Prayer can no more be divorced from worship than life can be divorced from breathing. If we follow his impulse, the Holy Spirit will always lead us to pray. When we allow him to work freely, he will always bring the Church to extensive praying. Conversely, when the Spirit is absent, we will find excuses not to pray. We may say, “God understands. He knows I love him. But I’m tired. I’m so busy. It’s just not convenient now…” When the Spirit is absent, our excuses always seem right, but in the presence of the Spirit our excuses fade away.
It is not merely the pleadings of patriarchs and prophets, apostles and martyrs, men strong in faith giving glory to God. Neither is it the prayers enshrined and intoned in imposing ritual, rising from the great congregation amid ornate temples, and borne on the wings of enchanting music – but the groan, the glance, the tear, the tremulous aspiration of smitten penitents, the veriest lisping of infant tongues; the unlettered petitions morning and evening of the cottage home, where the earthen floor is knelt upon, where the only altar is the altar of the lowly heart, and the sacrifice that of a broken and contrite spirit.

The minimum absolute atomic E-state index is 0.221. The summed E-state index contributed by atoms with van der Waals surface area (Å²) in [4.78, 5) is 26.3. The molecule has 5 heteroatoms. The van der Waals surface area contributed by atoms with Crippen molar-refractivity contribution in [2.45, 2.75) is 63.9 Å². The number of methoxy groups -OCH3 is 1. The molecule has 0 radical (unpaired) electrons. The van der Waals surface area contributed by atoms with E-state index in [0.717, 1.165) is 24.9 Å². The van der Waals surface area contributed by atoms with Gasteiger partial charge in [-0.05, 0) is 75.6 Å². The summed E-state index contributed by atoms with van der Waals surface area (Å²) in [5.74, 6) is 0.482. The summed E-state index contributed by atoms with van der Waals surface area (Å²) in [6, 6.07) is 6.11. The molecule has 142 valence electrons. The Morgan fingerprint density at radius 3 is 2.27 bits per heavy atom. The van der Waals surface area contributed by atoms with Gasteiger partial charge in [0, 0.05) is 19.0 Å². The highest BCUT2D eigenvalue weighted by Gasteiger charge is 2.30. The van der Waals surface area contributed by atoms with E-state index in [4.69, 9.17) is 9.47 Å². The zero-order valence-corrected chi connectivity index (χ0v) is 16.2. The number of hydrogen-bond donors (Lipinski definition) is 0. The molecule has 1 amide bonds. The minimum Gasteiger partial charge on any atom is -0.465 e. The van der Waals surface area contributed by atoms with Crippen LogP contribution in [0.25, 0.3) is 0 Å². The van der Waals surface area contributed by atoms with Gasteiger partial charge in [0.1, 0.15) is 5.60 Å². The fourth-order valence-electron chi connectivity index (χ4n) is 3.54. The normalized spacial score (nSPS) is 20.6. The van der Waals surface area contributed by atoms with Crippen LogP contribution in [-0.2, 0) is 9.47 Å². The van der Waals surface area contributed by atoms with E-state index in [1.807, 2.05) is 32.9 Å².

Praying God’s Word back to Him in the corporate assembly communicates that we want to approach Him in His terms, not ours, and according to who He has revealed Himself to be, not who we would prefer Him to be (Mark Dever and Paul Alexander).
The purpose of prayer is not for the disciple to bring information to God; the purpose of prayer is for the disciple to experience intimacy with God.